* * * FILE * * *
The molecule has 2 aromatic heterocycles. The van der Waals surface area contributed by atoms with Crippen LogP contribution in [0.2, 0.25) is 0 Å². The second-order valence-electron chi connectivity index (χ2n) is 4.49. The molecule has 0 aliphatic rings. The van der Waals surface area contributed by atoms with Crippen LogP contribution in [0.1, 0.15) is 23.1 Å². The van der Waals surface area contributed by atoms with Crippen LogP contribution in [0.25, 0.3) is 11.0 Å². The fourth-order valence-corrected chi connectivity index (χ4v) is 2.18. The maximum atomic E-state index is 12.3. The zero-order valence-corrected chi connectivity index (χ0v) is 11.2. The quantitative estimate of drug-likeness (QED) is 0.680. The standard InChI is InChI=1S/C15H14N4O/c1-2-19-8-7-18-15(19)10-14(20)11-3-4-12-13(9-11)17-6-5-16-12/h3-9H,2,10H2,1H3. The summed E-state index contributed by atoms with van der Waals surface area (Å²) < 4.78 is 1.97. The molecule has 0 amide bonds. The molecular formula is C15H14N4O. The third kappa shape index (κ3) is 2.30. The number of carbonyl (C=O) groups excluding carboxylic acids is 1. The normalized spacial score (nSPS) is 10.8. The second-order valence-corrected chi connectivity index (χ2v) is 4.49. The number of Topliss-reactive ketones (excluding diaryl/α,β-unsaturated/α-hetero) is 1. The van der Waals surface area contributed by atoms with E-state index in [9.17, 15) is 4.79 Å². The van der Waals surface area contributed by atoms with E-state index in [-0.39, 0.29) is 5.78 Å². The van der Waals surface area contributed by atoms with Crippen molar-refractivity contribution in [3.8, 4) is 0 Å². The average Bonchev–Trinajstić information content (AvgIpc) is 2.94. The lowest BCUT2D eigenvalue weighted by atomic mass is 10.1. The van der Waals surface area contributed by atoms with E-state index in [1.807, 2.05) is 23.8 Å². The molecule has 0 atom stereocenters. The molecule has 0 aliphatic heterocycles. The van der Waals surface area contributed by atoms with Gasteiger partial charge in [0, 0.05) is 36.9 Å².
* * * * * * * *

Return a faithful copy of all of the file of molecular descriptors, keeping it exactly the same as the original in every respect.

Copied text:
The molecule has 2 aromatic heterocycles. The van der Waals surface area contributed by atoms with Crippen LogP contribution in [0.2, 0.25) is 0 Å². The second-order valence-electron chi connectivity index (χ2n) is 4.49. The molecule has 0 aliphatic rings. The van der Waals surface area contributed by atoms with Crippen LogP contribution in [0.1, 0.15) is 23.1 Å². The van der Waals surface area contributed by atoms with Crippen LogP contribution in [0.25, 0.3) is 11.0 Å². The fourth-order valence-corrected chi connectivity index (χ4v) is 2.18. The maximum atomic E-state index is 12.3. The zero-order valence-corrected chi connectivity index (χ0v) is 11.2. The quantitative estimate of drug-likeness (QED) is 0.680. The standard InChI is InChI=1S/C15H14N4O/c1-2-19-8-7-18-15(19)10-14(20)11-3-4-12-13(9-11)17-6-5-16-12/h3-9H,2,10H2,1H3. The summed E-state index contributed by atoms with van der Waals surface area (Å²) < 4.78 is 1.97. The molecule has 0 amide bonds. The molecular formula is C15H14N4O. The third kappa shape index (κ3) is 2.30. The number of carbonyl (C=O) groups excluding carboxylic acids is 1. The normalized spacial score (nSPS) is 10.8. The second-order valence-corrected chi connectivity index (χ2v) is 4.49. The number of Topliss-reactive ketones (excluding diaryl/α,β-unsaturated/α-hetero) is 1. The van der Waals surface area contributed by atoms with E-state index in [9.17, 15) is 4.79 Å². The van der Waals surface area contributed by atoms with E-state index in [-0.39, 0.29) is 5.78 Å². The van der Waals surface area contributed by atoms with Crippen molar-refractivity contribution in [3.8, 4) is 0 Å². The average Bonchev–Trinajstić information content (AvgIpc) is 2.94. The lowest BCUT2D eigenvalue weighted by atomic mass is 10.1. The van der Waals surface area contributed by atoms with E-state index in [1.807, 2.05) is 23.8 Å². The molecule has 0 atom stereocenters. The molecule has 0 aliphatic heterocycles. The van der Waals surface area contributed by atoms with Gasteiger partial charge in [0, 0.05) is 36.9 Å².